The Lord of the Rings: Conquest is an action game developed by Pandemic Studios and published by Electronic Arts. It is based on the The Lord of the Rings film trilogy, and borrows many gameplay mechanics from Pandemic's Star Wars: Battlefront games. The game allows the player to play as both the forces of good and evil, and like The Lord of the Rings: The Battle for Middle-earth, the latter option is based around Sauron stopping the One Ring from being destroyed and using it to regain his lost power.[1] On December 23, 2008, the PlayStation 3 demo was made available on the PlayStation Network[2] while the Xbox 360 demo was released January 2, 2009.[3]

Pandemic was aided by Weta Digital in developing the game. They provided many of their digital models, including the fell beasts. Pandemic also used elements that were cut from the films, and have taken inspiration from J. R. R. Tolkien's original fantasy novel, such as a level based loosely around Balin's conquest of Moria, in which Gimli attempts to retake the dwarven city from the orcs. Some inspiration was less direct: the armies of Rohan and Gondor decide not to attack Minas Morgul in the novel, but a level in the game is based on what might possibly have happened if they had. The game uses Howard Shore's score to the films as its soundtrack.[1]

On Feb 16th 2010, EA announced that from March 16th 2010 the online multiplayer modes of The Lord of the Rings: Conquest will be shut down for PC, PlayStation 3 and Xbox 360.[4]

Gameplay Edit

In the "War of the Ring" campaign, containing eight levels, the player loosely follows the major battles of the films with some additions such as Moria and Minas Morgul. In the "Rise of Sauron" campaign, the player controls the forces of Sauron in a reworking of the storyline set over seven levels.[5] In this alternative sequence of events, Frodo Baggins was corrupted by and failed to destroy the One Ring before being killed by the resurrected Witch-king, leading to Sauron subsequently conquering Middle-earth.[6] Both campaigns are narrated by Hugo Weaving, who played Elrond in Peter Jackson's film trilogy.

Competitive multiplayer modes include “conquest” (in which players must hold certain key locations of a map), “capture the ring” (in which players must take the One Ring, representing the more usual flag, to a certain location), team deathmatch and “hero deathmatch” (in which all players control main characters from the Lord of the Rings, each hero being far stronger than the normal classes). All four modes are based on Star Wars: Battlefront II gametypes. Up to sixteen players can play online, with eight on each team. Offline, up to four players at a time can play split-screen.[7] Cooperative mode is available for two players with either split-screen play or online play over Xbox Live and PlayStation Network. In the Nintendo DS version of the game, versus and cooperative modes can be played with the DS’s wireless ability. [8]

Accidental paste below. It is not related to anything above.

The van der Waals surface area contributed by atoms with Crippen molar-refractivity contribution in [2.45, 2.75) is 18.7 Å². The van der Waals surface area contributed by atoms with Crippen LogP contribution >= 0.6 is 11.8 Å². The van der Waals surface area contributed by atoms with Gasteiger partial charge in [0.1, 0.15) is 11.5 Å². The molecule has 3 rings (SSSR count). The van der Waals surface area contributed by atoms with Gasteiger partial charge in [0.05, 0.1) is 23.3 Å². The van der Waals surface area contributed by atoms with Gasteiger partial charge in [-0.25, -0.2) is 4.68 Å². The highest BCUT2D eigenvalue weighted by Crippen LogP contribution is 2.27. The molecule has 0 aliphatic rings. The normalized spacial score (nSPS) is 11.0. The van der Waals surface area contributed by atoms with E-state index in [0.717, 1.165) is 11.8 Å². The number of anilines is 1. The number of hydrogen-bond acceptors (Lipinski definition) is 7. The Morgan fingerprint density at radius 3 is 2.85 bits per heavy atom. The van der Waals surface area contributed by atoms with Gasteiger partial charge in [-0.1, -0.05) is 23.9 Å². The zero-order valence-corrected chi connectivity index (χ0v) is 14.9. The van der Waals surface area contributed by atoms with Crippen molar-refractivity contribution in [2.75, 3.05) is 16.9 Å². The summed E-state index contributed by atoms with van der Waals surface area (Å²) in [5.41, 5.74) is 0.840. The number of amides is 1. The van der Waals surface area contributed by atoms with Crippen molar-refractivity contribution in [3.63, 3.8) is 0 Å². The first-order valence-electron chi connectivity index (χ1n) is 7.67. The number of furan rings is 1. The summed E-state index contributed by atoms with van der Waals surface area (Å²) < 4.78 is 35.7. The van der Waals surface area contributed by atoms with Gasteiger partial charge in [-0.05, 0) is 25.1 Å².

The game uses a class-based character system, similar to the system found in the game Team Fortress. There are four playable classes, barring heroes:

  • Warrior: A melee combat unit which uses swordsmanship. Unlike the other classes, whose special attacks recharge over time, warriors can only gain strength by defeating enemies, which allows them to unleash more powerful attacks with a flaming sword, such as spinning to hit every adjacent enemy. They are the only class that can block or perform counterattacks with special moves. The warrior also has a throwing axe as a secondary, medium ranged weapon.
  • Archer: A long ranged unit with a bow and arrow that plays like a third-person shooter. Different types of arrows can be equipped: fire arrows, which can knock down enemies and deal explosive damage; poison arrows, which slow enemies down and do damage over time, and the ability to fire a volley of three normal arrows at multiple enemies at once. They also have a kick for use in close-quarters, which knocks back the enemy. They can also hit stealthed Scouts with the multiple arrow skill. A headshot will allow the archer to kill most enemies in a single hit.[5]
  • Scout: A master in the art of moving unseen. The scout’s primary weapons are two daggers, and he has the ability to become temporarily invisible and assassinate units instantly from behind with a sneak attack. As a secondary attack, he carries satchel bombs filled with blasting powder as a ranged attack.
  • Mage: A mage's primary attack is a bolt of lightning, which can be charged up for a more powerful attack that can also damage other enemies in close proximity to the target. He also wields a “firewall” attack, which creates an expanding circle of flames that will heavily damage if not kill enemies who are within the circle. For close range attacks, they have a shockwave attack, which knocks enemies back and allows the mage to finish them off with his staff. Mages can also heal allies. For defensive purposes, a mage can create a magical shield around himself to protect anyone inside from ranged attacks of any sort, provided the attacker is outside of the shield, which allows people to walk through. While the shield ability is active, the mage is unable to do anything else and is therefore highly vulnerable to melee attacks.

The player can occasionally gain the opportunity to play as a Troll or an Ent, which are also used by non-player characters and, while far stronger than any normal class, are vulnerable to instantaneous kills by Warriors and Scouts through the use of Quick Time Events. Any class can ride a mount, horses for the Men of the West and wargs and Oliphaunts for Sauron and Saruman’s forces). Mounts are useful for quickly traversing large areas, but are highly vulnerable and a single hit against one will result in the player being knocked off. The player wields a sword when mounted, regardless of their class, and is only allowed to use basic attacks. Mounts also have the power to trample enemies when riding at top speed.